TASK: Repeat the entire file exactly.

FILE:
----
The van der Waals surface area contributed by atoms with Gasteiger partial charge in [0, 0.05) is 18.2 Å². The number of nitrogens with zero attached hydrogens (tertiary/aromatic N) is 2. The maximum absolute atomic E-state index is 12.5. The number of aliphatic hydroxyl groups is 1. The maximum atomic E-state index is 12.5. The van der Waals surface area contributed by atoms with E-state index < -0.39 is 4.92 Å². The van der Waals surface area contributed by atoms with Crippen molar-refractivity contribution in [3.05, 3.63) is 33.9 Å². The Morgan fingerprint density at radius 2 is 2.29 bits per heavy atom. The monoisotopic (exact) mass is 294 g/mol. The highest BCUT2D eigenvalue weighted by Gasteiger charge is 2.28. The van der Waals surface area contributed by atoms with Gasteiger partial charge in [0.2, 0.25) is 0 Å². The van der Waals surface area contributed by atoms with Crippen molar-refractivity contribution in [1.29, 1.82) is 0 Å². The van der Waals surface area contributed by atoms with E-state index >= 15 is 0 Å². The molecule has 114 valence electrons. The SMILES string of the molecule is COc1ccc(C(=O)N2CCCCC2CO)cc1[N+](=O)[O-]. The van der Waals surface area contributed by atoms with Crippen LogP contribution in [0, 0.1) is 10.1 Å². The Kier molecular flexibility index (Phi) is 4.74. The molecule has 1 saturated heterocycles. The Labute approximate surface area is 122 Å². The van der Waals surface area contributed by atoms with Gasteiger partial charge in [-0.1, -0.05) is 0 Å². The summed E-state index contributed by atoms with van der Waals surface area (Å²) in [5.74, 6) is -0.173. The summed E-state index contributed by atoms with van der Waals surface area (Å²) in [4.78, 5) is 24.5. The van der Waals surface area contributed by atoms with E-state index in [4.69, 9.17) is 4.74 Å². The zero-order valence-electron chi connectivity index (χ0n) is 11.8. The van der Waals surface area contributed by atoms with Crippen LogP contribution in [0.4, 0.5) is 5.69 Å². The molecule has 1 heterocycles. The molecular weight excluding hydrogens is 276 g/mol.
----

The van der Waals surface area contributed by atoms with Gasteiger partial charge in [0, 0.05) is 18.2 Å². The number of nitrogens with zero attached hydrogens (tertiary/aromatic N) is 2. The maximum absolute atomic E-state index is 12.5. The number of aliphatic hydroxyl groups is 1. The maximum atomic E-state index is 12.5. The van der Waals surface area contributed by atoms with E-state index < -0.39 is 4.92 Å². The van der Waals surface area contributed by atoms with Crippen molar-refractivity contribution in [3.05, 3.63) is 33.9 Å². The Morgan fingerprint density at radius 2 is 2.29 bits per heavy atom. The monoisotopic (exact) mass is 294 g/mol. The highest BCUT2D eigenvalue weighted by Gasteiger charge is 2.28. The van der Waals surface area contributed by atoms with Gasteiger partial charge in [0.2, 0.25) is 0 Å². The van der Waals surface area contributed by atoms with Crippen molar-refractivity contribution in [1.29, 1.82) is 0 Å². The van der Waals surface area contributed by atoms with E-state index >= 15 is 0 Å². The molecule has 114 valence electrons. The SMILES string of the molecule is COc1ccc(C(=O)N2CCCCC2CO)cc1[N+](=O)[O-]. The van der Waals surface area contributed by atoms with Crippen LogP contribution in [0, 0.1) is 10.1 Å². The Kier molecular flexibility index (Phi) is 4.74. The molecule has 1 saturated heterocycles. The Labute approximate surface area is 122 Å². The van der Waals surface area contributed by atoms with Gasteiger partial charge in [-0.1, -0.05) is 0 Å². The summed E-state index contributed by atoms with van der Waals surface area (Å²) in [5.74, 6) is -0.173. The summed E-state index contributed by atoms with van der Waals surface area (Å²) in [4.78, 5) is 24.5. The van der Waals surface area contributed by atoms with E-state index in [4.69, 9.17) is 4.74 Å². The zero-order valence-electron chi connectivity index (χ0n) is 11.8. The van der Waals surface area contributed by atoms with Crippen LogP contribution in [0.4, 0.5) is 5.69 Å². The molecule has 1 heterocycles. The molecular weight excluding hydrogens is 276 g/mol.